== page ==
|Budget Amount *help
¥3,500,000 (Direct Cost: ¥3,500,000)
Fiscal Year 2002: ¥1,500,000 (Direct Cost: ¥1,500,000)
Fiscal Year 2001: ¥2,000,000 (Direct Cost: ¥2,000,000)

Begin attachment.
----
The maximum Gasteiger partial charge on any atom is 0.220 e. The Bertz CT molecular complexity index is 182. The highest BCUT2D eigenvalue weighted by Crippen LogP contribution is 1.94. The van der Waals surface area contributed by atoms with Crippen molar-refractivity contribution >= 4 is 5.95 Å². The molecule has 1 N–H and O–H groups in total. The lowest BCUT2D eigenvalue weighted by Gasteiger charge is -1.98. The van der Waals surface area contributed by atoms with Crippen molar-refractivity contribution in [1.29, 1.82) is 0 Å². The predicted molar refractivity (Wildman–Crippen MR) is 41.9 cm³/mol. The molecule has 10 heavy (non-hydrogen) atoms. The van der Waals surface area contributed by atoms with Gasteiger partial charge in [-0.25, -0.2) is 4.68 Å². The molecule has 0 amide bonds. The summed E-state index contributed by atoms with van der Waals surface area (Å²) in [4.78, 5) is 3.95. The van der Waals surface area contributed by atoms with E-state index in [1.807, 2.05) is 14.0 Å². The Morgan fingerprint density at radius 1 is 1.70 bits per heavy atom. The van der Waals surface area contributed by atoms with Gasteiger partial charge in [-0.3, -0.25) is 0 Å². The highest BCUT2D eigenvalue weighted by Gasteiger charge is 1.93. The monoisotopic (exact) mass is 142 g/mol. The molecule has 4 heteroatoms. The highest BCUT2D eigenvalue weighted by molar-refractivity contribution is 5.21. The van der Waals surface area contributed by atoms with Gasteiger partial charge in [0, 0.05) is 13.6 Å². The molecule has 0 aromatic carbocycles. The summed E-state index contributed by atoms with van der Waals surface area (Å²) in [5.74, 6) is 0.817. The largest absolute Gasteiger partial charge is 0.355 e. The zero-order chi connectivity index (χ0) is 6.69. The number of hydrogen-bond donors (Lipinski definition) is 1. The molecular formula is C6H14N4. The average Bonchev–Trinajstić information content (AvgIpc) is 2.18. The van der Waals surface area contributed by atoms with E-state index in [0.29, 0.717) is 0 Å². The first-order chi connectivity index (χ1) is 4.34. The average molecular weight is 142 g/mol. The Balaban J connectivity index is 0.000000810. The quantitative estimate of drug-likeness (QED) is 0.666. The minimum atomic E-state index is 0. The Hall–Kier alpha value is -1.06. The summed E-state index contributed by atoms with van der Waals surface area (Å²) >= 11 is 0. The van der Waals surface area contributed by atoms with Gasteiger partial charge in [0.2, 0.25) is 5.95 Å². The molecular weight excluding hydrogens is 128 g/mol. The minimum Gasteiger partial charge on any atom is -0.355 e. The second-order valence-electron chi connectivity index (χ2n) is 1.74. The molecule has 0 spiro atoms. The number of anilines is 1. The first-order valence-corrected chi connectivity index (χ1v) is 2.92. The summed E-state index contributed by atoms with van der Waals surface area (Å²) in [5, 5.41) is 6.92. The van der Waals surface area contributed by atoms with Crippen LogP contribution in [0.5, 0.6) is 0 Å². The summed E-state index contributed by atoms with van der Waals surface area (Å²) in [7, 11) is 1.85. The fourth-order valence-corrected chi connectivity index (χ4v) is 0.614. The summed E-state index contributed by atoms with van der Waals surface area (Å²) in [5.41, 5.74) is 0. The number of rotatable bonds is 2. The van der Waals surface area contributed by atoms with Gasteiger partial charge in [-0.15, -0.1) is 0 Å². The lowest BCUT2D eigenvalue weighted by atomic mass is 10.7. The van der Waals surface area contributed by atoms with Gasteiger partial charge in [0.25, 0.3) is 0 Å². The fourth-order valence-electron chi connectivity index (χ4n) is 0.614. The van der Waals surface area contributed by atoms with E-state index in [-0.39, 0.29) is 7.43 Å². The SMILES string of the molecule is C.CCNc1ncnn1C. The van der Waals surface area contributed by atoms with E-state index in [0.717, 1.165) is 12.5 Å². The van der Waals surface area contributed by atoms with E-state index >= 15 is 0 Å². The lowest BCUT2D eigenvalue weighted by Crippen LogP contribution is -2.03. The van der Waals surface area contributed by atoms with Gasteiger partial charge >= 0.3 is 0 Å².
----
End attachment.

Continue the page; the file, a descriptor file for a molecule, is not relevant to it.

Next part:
The phenotypic modulation of vascular smooth muscle cells (SMCs) from the differentiated state to the dedifferentiated one is critical event in the development and progression of atherosclerosis. However, the critical atherogenic factors remain unclear. We established primary culture systems for visceral and vascular SMCs in which both SMCs can maintain a differentiated phenotype, as indicated by a spindle-like shape, ligand-induced contractility, and a high level expression of SMC differentiation markers. In this study, we searched for critical SMC dedifferentiation factors using our culture systems. We found that polar lipids extracted from human serum markedly induced SMC dedifferentiation, and this activity was solely present in the lysophosphatidic acid (LPA) fraction. Among several LPA species detected in human serum lipids, unsaturated LPAs were identified as major contributors for SMC dedifferentiation. Unsaturated (18:1) LPA, but not saturated (18:0) LPA, strongly induced vascular SMC dedifferentiation in culture and vascular remodeling consisted of neointima in rat carotid arteriesin vivo. 18:1 LPA-induced vascular SMC dedifferentiation in culture and vascular remodelingin vivo were mediated through the coordinated activation of both ERK and p38 MAPK. The neointima was mainly derived from dedifferentiated medial vascular SMCs. During 18:1 LPA-induced vascular remodeling, the phenotypic modulation of medial vascular SMCs preceded macrophage infiltration. Thus, this study demonstrates the first finding that unsaturated LPAs, but not saturated LPAs, specifically induce vascular SMC phenotypic modulation, suggesting that these molecules could function as atherogenic factors.